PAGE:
Tattoos betray fugitive yakuza boss

Taipei: Thai  police have detained a Japanese crime leader who’d been on the run for 15 years after his elaborate tattoos moved viral Facebook.

Shigeharu Shirai, 72, a major figure in one of Japan’s infamous “yakuza” mafia gangs, was wanted by the Japanese government for his alleged part in a gangland murder in 2003.

Japanese gang member Shigeharu Shirai displays his tattoos at a police station in Thailand.
Japanese gang celebrity Shigeharu Shirai shows his tattoos at a police station in Thailand.   Photo: AP

He’s accused of shooting dead the manager of a rival faction, which led to the imprisonment of seven members of the group for between 12 and 17 decades.

He’d fled into Thailand, married a local girl and pitched into a seemingly obscure retirement before someone unwittingly posted photographs of him playing a streetside checkers game with his identifying gangland tattoos on display.

The 72-year-old fugitive who was recognized when images of his full-body tattoos were circulated online.
The 72-year-old Mothers who had been recognized when images of the full-body tattoos had been circulated online.     Photo: AP

A lost little finger, that reflected a tradition by yakuza members of cutting a fingertip at atonement for an offence, also given a clue to his identity.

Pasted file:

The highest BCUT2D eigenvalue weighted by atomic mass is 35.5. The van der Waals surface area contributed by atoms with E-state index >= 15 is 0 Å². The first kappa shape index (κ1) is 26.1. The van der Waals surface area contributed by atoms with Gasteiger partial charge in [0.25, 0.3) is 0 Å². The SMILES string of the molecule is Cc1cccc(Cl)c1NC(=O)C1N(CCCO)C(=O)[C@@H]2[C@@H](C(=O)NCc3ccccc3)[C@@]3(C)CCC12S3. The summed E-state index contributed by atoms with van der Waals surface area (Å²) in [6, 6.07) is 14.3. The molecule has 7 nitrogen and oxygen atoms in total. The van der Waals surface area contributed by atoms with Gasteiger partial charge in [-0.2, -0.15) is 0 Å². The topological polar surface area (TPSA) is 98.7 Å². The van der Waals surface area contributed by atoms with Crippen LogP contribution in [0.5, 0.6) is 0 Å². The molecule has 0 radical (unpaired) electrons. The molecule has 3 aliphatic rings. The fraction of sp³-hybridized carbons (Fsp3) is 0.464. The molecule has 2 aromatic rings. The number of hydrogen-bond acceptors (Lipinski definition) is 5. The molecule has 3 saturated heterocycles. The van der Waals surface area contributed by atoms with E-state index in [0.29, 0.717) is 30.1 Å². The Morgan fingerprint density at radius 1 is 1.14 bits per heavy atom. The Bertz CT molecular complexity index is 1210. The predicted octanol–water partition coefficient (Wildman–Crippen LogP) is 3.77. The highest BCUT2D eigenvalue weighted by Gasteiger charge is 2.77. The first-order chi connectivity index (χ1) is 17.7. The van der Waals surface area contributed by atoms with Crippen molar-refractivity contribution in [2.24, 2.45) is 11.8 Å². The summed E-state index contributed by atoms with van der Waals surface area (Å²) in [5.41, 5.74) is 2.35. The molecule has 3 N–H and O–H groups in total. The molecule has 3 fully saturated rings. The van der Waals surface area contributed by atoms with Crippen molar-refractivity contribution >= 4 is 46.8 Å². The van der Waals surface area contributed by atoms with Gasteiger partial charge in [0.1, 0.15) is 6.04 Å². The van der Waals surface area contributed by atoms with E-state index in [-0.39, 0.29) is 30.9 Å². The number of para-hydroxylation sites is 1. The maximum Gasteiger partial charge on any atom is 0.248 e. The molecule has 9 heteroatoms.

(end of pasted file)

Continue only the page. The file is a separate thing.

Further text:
The apparently innocent images were shared more than 10,000 days and were seen by police in Japan, who alerted their Thai counterparts.

Shirai was detained during a shopping trip on Wednesday, at the middle market city of Lopburi, 160 kilometres north of Bangkok.

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“The suspect admitted he was the leader of the yakuza sub-gang Kodokai,” said Thai Police General Wirachai Songmetta,  referring to Yamaguchi-gumi, an affiliate of Japan’s biggest yakuza gang.

“The suspect has not confessed to murder but has admitted that the victim used to bully him,” he added.

Even the mafia-like yakuza gangs first operated from the 17th century, also stemming from street merchants and gamblers. They are a multinational group of crime syndicates considered to have 60,000 members across 21 unique factions.

Throughout the turmoil of post-war Japan, their underworld empire grew to become worth billions of dollars.

The gangs themselves are not illegal and even have committed offices and business cards.

But a lot of the yakuza’s earnings come from illegal activities including gambling, prostitution, loan sharking, protection rackets, drug trafficking, cyber hacking along with white-collar crime. Every class has its headquarters, sometimes in full view of the police, that refer to them as b?ryokudan [violent groups]. The gangs calls themselves ninky? dantai [chivalrous organisations].

Traditionally they have been tolerated as a essential evil to maintain order on the roads, although the government are now attempting to reign in their criminal behaviour, banning banks from enabling gangsters to prepare accounts.

Members of these gangs traditionally distinguish themselves with elaborate tattoos, and this come to symbolise a person’s toughness and approval of being the outcast from society. Shirai had attempted to maintain a low profile throughout his stay in Thailand, the police said. He had obtained money to live on from a Japanese man who seen him three times annually.

He had been detained for entering Thailand illegally without a passport or visa and will now be re-arrested and face prosecution in his homeland.

Telegraph, London